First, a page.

As commercial farms become larger, agricultural equipment must run faster and feature more automated operations to maximize productivity. More automated machines require less operator intervention because electronic sensors and controls take over many of the functions otherwise performed manually. And because hydraulics is such an integral part of commercial ag equipment, fitting hydraulic components — especially cylinders — with electronic sensors is a key to advancing the state of the art of ag equipment.
Tie rod cylinders have long been the workhorse of ag equipment. But, in general, designers had to choose between either resistive or magnetostrictive linear displacement transducers (LDTs) to provide cylinders with electronic position feedback capability. An alternative to these conventional solutions is offered by Rota Engineering Ltd., Manchester, U.K. Mark Hoffman, of Rota Engineering’s US facility, Allen, Texas, said the Rota Engineering sensor uses Hall effect technology to monitor the position of a magnet embedded within the cylinder’s piston.
The search for smarts
Midway Mfg. Inc., Kinsley, Kansas, designs and manufactures ASAE compliant hydraulic cylinders with bores from 1½ to 5 in. and strokes from 8 to 16 in. for use in ag equipment. Midway also provides cylinders for automotive, oil field, construction, logging, material handling, marine, mining, rail, utility, and stationary industrial equipment.
This agricultural implement uses Midway Manufacturing’s rephasing cylinders incorporating Rota Engineering’s Hall-effect sensors to provide position soil decompaction depth to needs. (Click to enlarge.)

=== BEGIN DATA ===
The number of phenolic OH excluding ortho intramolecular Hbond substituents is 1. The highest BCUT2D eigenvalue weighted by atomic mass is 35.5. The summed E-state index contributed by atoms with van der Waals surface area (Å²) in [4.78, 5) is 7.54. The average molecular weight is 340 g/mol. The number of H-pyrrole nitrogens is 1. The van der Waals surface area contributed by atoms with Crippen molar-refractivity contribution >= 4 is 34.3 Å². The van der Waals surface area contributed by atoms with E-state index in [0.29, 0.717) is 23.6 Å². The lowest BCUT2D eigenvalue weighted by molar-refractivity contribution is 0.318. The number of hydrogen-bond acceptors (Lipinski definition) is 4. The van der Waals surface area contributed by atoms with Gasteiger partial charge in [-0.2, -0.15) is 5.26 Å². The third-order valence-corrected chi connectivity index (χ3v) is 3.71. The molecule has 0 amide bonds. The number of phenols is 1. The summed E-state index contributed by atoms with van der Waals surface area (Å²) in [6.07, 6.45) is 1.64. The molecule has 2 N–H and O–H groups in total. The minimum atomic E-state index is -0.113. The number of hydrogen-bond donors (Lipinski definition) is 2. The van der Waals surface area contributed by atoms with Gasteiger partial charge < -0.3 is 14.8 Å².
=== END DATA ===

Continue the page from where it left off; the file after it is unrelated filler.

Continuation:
Dan Woolard, president of Midway Mfg., explains, “One of the trends in mobile equipment is the need for smart cylinders.” He explained that companies have tested sensors mounted outside the cylinder to circumvent the constraints of in-cylinder mounting. “But by and far they do not stand up to the rough environment,” he revealed
Woolard continued, “The choice seemed logical to go with an internal technology due to the added protection. But resistive technologies have a limited life cycle, so the trend is towards non-contact technologies. Magnetostrictive technologies are non-contact, but their large size does not allow them to be installed inside a cylinder, where space is constricted — unless you deviate from ASAE dimensions.”
Midway Mfg. found a solution with Rota Engineering’s LA series sensors. Woolard explained, “The Hall effect sensor offers non-contact, absolute sensing in a compact, shock- and vibration-resistant package that stands up to the harsh environments our cylinders are subjected to. We simply mount the head of the sensor in the base of our tie rod cylinder, slide the gun drilled piston and rod over the length of the sensor, then install the cylinder tube. A magnet in the end of the cylinder rod communicates with the microprocessor-based sensor as the cylinder rod strokes in and out. The microprocessor determines the appropriate proportional output value based on voltage, current, PWM and digital signals required.
Application from the field
“The application that drove us down this road was an ag OEM that wanted to control depth of their tillage implement,” said Woolard. “The new technology allows the farm manager to accurately determine the compaction depth of the soil in his field, and that information is transferred to the tractor. As a result, the implement only goes as deep as it needs to throughout the field.
“For example, if the soil compaction is 5 in. for part of the field and they need to go to 6 in. to break up that compaction, but in other parts of the field they need to go to 9 in. to break up 8 in. of compaction, the tractor now controls the depth of the implement so it does not have to be set for 9 in. for the entire field and waste fuel, reduce moisture content and increase wear and tear on the implement.”